The importance of measuring intra-abdominal pressure (IAP) has increased since the negative effects of sustained increased IAP, also known as intra-abdominal hypertension (IAH), have become known. The relation between IAP and abdominal wall tension has been included in several reports. We have developed a device to measure abdominal wall tension by measuring force and distance. This device enables us to investigate the correlation between the abdominal wall tension and IAP. The abdomens of two corpses (one female, one male) were insufflated with air. IAP was increased and measured at intervals by means of a laparoscopic set-up. Abdominal tension was measured at seven points on the abdominal wall at each interval. Pearson's correlation coefficients were used to determine the relationship between IAP and tension for each point measured. ANOVA was used to assess relations between measured tensions versus applied pressure, locations and subjects. In both corpses, all points showed significant (p < 0.001) correlations between IAP and abdominal wall tension. The points along the mid transverse plane appear to be more similar compared to more cranial and caudal points. We have assessed the feasibility of a device that non-invasively can track changes in IAP. Measurements performed with the device are preliminary results, and further investigation is needed.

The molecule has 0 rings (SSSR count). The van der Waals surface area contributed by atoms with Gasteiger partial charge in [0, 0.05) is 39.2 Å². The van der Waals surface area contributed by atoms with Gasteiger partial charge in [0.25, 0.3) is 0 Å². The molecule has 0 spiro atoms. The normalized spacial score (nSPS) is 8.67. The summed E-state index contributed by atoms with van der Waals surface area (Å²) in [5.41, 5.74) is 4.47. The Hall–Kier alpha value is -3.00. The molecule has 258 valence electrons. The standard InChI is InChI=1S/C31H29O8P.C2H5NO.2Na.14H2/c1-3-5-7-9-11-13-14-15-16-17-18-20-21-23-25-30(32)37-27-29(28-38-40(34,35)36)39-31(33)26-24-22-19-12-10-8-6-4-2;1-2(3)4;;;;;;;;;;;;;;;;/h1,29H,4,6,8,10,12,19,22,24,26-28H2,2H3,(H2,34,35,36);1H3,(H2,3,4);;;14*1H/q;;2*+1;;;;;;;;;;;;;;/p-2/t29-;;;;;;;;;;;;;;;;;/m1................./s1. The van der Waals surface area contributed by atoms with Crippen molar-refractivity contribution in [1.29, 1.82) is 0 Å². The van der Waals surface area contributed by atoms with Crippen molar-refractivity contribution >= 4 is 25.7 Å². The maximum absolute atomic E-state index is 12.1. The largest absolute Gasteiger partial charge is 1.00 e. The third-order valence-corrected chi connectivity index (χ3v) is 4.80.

Abdominal compartment syndrome, Abdominal tension, Intra-abdominal hypertension, Intra-abdominal pressure, Mechanical device, Medical technology, abdominal pressure, abdominal wall, analysis of variance, article, correlation analysis, correlation coefficient, device, feasibility study, female, force, force transducer, human, laparoscopy, male, non invasive measurement, pressure measurement, priority journal, tension,
Physiological Measurement
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Erasmus MC: University Medical Center Rotterdam

van Ramshorst, G.H, Lange, J.F, Goossens, R.H.M, Aqudelo, N.L, Kleinrensink, G.J, Verwaal, M, … Jeekel, J. (2008). Non-invasive measurement of intra-abdominal pressure: A preliminary study. Physiological Measurement, 29(8). doi:10.1088/0967-3334/29/8/N01